The inventive method employs use of a router having multicast capability to significantly reduce use of network resources for multiple asynchronous requests for a particular dataset. A simplified communications network 11 in accordance with the present invention is shown in FIG. 4. Router R2 m has multicasting capability. Referring now to FIG. 3, an example analogous to that of FIG. 2 is shown. However, in the example of FIG. 3, the inventive method of communication is used. In such a scenario, dataset blocks B0-B9 are transmitted sequentially over the router network 22 from the server S to the multicasting router R2 m. This is achieved by a sequential transmission of the blocks in the dataset over a single data connection rather than the multiple parallel connections described above in regard to the example of FIG. 2. In the preferred embodiment, transmission from server S to N clients is achieved by opening one data TCP connection between the server S and the multicasting router R2 m, a data connection between each client and router R2 m, and N control TCP connections between the N clients and the server S. This results in N+1 TCP connections with the inventive method, rather than 2N TCP connections as with the prior art method, thereby saving considerable transmission link, router and router network resources. This is particularly beneficial in the case of a large number of clients (N>>1), as is typical of the Internet and World Wide Web.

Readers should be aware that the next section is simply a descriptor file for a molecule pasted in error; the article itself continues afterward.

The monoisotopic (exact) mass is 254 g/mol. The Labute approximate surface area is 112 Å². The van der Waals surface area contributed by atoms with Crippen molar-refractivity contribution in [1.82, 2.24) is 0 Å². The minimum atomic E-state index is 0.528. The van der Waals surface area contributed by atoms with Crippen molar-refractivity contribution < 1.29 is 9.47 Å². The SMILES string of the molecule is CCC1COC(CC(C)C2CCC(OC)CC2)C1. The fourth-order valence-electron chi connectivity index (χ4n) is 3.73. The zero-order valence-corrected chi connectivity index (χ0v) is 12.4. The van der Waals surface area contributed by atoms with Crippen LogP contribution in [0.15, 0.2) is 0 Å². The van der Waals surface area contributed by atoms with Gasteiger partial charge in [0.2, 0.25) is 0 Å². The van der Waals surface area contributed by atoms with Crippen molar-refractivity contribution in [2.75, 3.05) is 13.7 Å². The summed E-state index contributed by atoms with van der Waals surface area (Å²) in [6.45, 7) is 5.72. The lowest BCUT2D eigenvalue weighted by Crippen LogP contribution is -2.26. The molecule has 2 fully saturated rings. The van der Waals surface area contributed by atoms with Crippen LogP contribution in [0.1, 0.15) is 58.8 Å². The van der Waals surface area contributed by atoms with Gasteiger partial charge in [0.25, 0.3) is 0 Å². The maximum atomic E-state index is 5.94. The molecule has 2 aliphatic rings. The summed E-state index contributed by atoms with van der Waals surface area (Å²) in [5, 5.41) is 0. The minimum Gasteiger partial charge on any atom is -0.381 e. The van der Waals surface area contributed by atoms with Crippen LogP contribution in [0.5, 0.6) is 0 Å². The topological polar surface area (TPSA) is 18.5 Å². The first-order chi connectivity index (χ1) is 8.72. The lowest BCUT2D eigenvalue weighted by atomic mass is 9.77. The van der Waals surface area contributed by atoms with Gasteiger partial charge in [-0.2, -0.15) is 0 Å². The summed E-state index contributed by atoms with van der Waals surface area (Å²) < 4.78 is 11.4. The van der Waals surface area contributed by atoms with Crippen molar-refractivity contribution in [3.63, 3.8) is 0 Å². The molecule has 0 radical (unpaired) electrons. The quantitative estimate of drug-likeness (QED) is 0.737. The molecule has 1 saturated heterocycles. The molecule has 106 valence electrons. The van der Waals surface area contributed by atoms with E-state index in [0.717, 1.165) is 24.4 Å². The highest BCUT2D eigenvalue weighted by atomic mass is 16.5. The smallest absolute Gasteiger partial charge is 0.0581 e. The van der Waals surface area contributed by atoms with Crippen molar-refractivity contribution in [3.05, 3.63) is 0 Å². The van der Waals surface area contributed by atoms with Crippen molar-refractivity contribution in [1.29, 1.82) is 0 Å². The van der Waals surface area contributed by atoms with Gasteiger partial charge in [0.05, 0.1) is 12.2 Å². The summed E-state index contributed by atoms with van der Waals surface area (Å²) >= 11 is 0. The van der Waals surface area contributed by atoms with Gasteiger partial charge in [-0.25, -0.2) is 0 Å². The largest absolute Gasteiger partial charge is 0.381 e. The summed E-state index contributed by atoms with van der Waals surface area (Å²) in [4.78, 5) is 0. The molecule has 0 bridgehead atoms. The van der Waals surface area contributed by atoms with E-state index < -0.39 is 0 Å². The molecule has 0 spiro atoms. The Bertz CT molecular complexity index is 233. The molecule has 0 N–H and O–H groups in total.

In carrying out the inventive method, server S first advertises that a multicast session will be used to transfer a particular dataset and specifies an address for the multicast session. Clients interested in receiving that dataset note the multicast address. With the first client's request for the dataset, a multicast session is started with the root at server S and only one leaf at the first client. The first client then begins to receive the block comprising the dataset requested. Other clients' later requests for the dataset may be fulfilled according to the inventive method. Those clients' asynchronous requests are received by the multicasting router and, provided the clients have appropriate permission to do so, the clients join the multicast. However, because these later clients join the multicast intermediate the transmission of the dataset, they miss some blocks which were transmitted to and received by the first client. In accordance with the present invention, each of the later clients transmit a status signal to the server indicating a status of reception of fewer than all of the blocks. Each client has a control means for communicating a reception status signal from the client to the server. The status signal could be in the form of a request for blocks not received or a statement of blocks received. In the preferred embodiment, the status signal identifies the first block received, relative to the series of blocks, at the destination from which the status signal is transmitted. In response to the status signal, the server continues the multicast by retransmitting the blocks not received by the later clients after completing transmission of all of the blocks in the dataset. The retransmitted blocks are transmitted over the third portion to the second client. Each client listens to the multicast until it has received all blocks in the dataset, at which time it separates itself from the multicast tree, i.e., leaves the multicast session.